Rule Description Reference SAP application incompatibility with installed RHEL Version SAP applications will encounter compatibility errors when not running on RHEL for SAP. Overview of Red Hat Enterprise Linux for SAP Business Applications subscription Decreased application performance when not running sap-netweaver tuned profile with SAP applications Enable the sap-netweaver tuned profile to optimize hosts for SAP applications Overview of Red Hat Enterprise Linux for SAP Business Applications subscription Decreased SAP application performance when using incorrect kernel parameters When SAP's kernel parameter recommendations are not followed, SAP applications will experience decreased performance. Red Hat Enterprise Linux 6.x: Installation and Upgrade - SAP Note Decreased SAP application performance when file handler limits do not meet SAP requirements Current file handle limits do not meet the application requirements as defined by SAP. This results in decreased SAP application performance. Red Hat Enterprise Linux 7.x: Installation and Upgrade - SAP Note Time discrepancy in SAP applications when not running ntp on SAP servers SAP strongly recommends running an ntp service on systems running SAP Red Hat Enterprise Linux 7.x: Installation and Upgrade - SAP Note Database inconsistencies when UUIDD not running with SAP applications SAP applications require UUIDD to be installed and running in order to prevent UUIDs from being reused in the application. When UUIDD is not running, database inconsistencies can occur. Linux UUID solutions - SAP NotePosted: 2017-01-06T13:54:30+00:00
The basic timekeeping standard for almost all of the world's local time zones is called Coordinated Universal Time (UTC). UTC is derived from International Atomic Time (TAI) and Universal Time (UT1), also known as mean solar time because it’s the time it takes for the Earth to rotate once on its axis. Because the rotation of the earth varies a bit over time and is slowly decreasing its mean rotation speed, a deviation occurs between UTC and UT1. When this deviation approached .9 seconds, a leap second is inserted into the UTC time scale, which adjusts the UTC time to actual earth rotation.
Leap seconds correct a discontinuity of civil time. The correction does not increase monotonically but it is stepped by one second. Leap seconds present a challenge to computer system timekeeping because standard UNIX time is defined as a set number of seconds since 00:00:00 UTC on 1 January 1970, but without leap seconds. A system clock cannot recognize 23:59:60 because every minute has only 60 seconds and every day has only 86400 seconds.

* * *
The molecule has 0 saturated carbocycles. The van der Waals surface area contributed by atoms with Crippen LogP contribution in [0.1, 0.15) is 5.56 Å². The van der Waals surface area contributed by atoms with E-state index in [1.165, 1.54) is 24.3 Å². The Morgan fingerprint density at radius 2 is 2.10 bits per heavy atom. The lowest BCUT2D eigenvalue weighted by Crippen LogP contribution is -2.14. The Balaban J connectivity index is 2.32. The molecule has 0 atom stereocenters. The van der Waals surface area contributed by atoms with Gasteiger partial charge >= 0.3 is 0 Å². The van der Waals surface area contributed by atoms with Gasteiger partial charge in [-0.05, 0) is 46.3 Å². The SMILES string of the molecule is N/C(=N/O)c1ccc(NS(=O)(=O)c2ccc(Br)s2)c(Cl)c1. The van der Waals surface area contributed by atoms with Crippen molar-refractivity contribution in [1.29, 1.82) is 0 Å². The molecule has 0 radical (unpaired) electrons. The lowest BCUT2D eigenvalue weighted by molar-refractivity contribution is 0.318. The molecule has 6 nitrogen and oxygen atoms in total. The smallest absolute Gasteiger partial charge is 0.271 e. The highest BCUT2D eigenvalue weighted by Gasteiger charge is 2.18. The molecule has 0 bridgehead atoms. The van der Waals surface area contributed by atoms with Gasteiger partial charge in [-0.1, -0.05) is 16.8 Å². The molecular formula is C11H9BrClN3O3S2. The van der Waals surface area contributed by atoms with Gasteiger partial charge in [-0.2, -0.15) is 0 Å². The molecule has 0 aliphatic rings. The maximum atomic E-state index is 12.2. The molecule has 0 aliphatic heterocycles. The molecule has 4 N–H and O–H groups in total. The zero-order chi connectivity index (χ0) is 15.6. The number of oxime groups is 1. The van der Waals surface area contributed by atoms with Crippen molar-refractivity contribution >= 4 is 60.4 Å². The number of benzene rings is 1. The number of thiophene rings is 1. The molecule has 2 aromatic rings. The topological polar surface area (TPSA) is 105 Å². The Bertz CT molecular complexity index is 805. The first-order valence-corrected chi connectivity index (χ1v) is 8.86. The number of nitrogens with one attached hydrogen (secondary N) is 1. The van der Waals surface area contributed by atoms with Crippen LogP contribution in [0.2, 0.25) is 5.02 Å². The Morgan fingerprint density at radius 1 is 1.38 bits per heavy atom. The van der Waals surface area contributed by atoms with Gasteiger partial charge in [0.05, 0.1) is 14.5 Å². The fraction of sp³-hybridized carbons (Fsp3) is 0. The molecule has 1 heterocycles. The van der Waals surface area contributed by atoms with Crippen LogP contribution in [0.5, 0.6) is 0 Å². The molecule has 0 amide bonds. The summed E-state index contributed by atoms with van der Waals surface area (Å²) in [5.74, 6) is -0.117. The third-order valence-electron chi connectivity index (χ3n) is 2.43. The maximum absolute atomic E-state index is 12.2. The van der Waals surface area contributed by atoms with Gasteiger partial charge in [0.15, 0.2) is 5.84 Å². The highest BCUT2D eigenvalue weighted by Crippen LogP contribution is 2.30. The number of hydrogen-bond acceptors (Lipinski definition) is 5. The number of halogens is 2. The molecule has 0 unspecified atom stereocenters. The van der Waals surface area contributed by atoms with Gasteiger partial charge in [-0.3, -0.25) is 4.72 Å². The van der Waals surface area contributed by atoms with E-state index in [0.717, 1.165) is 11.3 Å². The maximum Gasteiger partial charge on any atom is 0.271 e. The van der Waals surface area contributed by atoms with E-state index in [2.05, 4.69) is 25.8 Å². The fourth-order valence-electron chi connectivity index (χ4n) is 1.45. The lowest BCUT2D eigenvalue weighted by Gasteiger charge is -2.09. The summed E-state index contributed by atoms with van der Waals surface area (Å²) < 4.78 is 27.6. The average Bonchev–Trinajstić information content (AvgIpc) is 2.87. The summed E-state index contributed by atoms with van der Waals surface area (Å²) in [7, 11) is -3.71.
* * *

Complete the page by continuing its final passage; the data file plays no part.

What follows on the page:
To help you avoid downtime during the leap second insertion on December 31, 2016, Red Hat Insights has recently released a set of rules to detect various leap second issues. Check out the rules below.
Rule Description Reference System clock changes instantly in leap second event in NTP system with slew mode configured [ntpd_slew_mode] Previous versions of NTP (ntp-4.2.6p5-1 and greater) incorrectly changed the system clock instantantly during a leap second event, despite configuring ntpd with -x. In certain applications, this could lead to a variety of system clock related problems such as incorrect event sorting or triggering. Does Red Hat plan to release a ntp package including xleap.patch (Important for slew mode i.e. with -x ntp configuration)? System hangs or has high CPU usage during leap second event in NTP systems [leapsec_system_hard_hang] NTP systems can hang or encounter high CPU usage when a leap second event occurs. Systems hang due to leap-second livelock., High CPU usage after inserting leap second System clock inaccurate in leap second event in non-NTP systems following TAI timescale [tzdata_need_upgrade] In a non-NTP RHEL host following the TAI timescale, one can configure non-NTP RHEL systems to report time corrected for leap seconds by updating the tzdata package to the latest version available and then using appropriate 'right' timezone files. Leap Second queries related to tzdata Ntpd service continues to announce upcoming leap second to clients following leap second insertion [ntpd_not_reset_leap_status] The ntpd service does not reset the leap status and continues announcing an upcoming leap second to its clients when finishing a leap second insertion in the NTP server due to a known bug in the NTP package. The ntpd leap status is not reset after inserting a leap second Chronyd service in leap smear NTP server has ~50% chance of crash when configured with smoothtime directive and 1-second polling interval [leap_smear_chronyd_crash] When chronyd is configured with the smoothtime directive and the smoothing process is updated with an extremely small offset, it may not be able to select a direction in which the offset needs to be smoothed out due to numerical errors in floating-point operations and this causes an assertion failure. Chronyd crashes when performing server leap smear